Lately I'm reading up on the new Telecommunications Act. Last week I printed a copy from the Internet and stuffed it in my briefcase. Each night on the train I give it a go and skim a few sections...
To the discomfort of my predilections, I cannot deny that which is just.
In the June 1 issue of PUBLIC UTILITIES FORTNIGHTLY, Ken Rose ("Securitization of Uneconomic Costs: Whom Does It Secure?" p. 32) unleashed an assault upon the currently popular notion that utility generating assets and power purchase liabilities undertaken in an era of monopolies, and likely to be uneconomic in emerging competitive markets, should be " securitized." The charges raised, while ostensibly aimed at the advertised target (em securitization (em are actually a quarrel with the notion that stranded assets and liabilities should be recoverable. In the course of expressing these views, Rose debunks the existence of a " regulatory compact" and implants in the reader a bias for avoiding ratepayer liability for " poor investments." Then comes the serious charge that: Any legislation that complies with the ambition of the utilities to achieve securitization would " forever shield rates from market or regulatory scrutiny."
The article, taken as a whole, appears intended to cause any state legislator to view securitization as a betrayal of the public interest.
Within a week after the article appeared, I was contacted by the Edison Electric Institute and asked if I would consider writing a reply. Upon reflection, I was confronted by an apparent incongruity. After all, the restructuring order with which I am identified had been developed using a record which never mentioned securitization, and I can remember being troubled by the political process (em or lack of process (em that brought forth the idea in California. As a retired schoolteacher, I found myself involuntarily searching for an analogy. I found one.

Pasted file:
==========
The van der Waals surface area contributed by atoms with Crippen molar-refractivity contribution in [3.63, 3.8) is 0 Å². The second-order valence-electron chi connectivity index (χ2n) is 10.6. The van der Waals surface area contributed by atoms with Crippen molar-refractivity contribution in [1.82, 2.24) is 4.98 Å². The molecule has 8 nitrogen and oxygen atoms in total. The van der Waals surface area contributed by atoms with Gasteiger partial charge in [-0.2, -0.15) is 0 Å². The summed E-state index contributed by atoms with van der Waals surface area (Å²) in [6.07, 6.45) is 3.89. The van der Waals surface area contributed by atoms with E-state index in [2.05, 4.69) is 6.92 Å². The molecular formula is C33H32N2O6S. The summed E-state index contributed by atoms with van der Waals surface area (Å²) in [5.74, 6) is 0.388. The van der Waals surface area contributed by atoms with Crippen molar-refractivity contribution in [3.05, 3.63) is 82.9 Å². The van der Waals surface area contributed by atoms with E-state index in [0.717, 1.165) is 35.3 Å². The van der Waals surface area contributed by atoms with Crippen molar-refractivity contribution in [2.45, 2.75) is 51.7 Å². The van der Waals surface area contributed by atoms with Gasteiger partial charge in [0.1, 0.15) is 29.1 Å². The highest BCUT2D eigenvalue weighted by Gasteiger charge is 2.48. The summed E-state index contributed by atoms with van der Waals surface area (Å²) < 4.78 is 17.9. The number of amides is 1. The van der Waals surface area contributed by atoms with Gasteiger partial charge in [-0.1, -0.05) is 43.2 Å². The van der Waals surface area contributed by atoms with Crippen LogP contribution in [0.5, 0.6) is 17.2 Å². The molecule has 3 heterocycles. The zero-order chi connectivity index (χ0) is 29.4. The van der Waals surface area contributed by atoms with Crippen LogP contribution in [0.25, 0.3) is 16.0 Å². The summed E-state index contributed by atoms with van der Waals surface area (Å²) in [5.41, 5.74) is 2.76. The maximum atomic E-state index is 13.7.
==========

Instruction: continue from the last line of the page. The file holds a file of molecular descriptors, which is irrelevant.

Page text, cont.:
In 1770, British troops were confronted by a howling Boston mob enraged by the Townshend Acts. At some point, they lost their composure and fired into that mass of humanity. Lives were lost and, in Massachusetts, there was a demand that five of the troops be tried for murder. To whom did their commander turn for a defense counsel? He settled on John Adams a former schoolteacher turned lawyer who, along with his cousin, Samuel, was identified as a leader of the anti-British cause. To the consternation of many of his compatriots in what was then a "home rule" rather than an independence cause, Adams accepted. Sam Adams was not amused. He demanded an explanation and here is the gist of what he got by way of a reply: John Adams freely admitted that he lacked sympathy for the presence of a British army in the city of Boston and affirmed his belief that the taxation measures being pressed on the colony violated the rights of the citizenry as British subjects. But the accusation was murder and, to his mind, the facts surrounding the incident did not square with the charge.
It has been decades since a Dominican nun recounted the history in a fifth grade civics class and I was surely not one of her better students. But I remember her account of John's reply to Samuel: "Facts are stubborn things and, from time to time, they get in the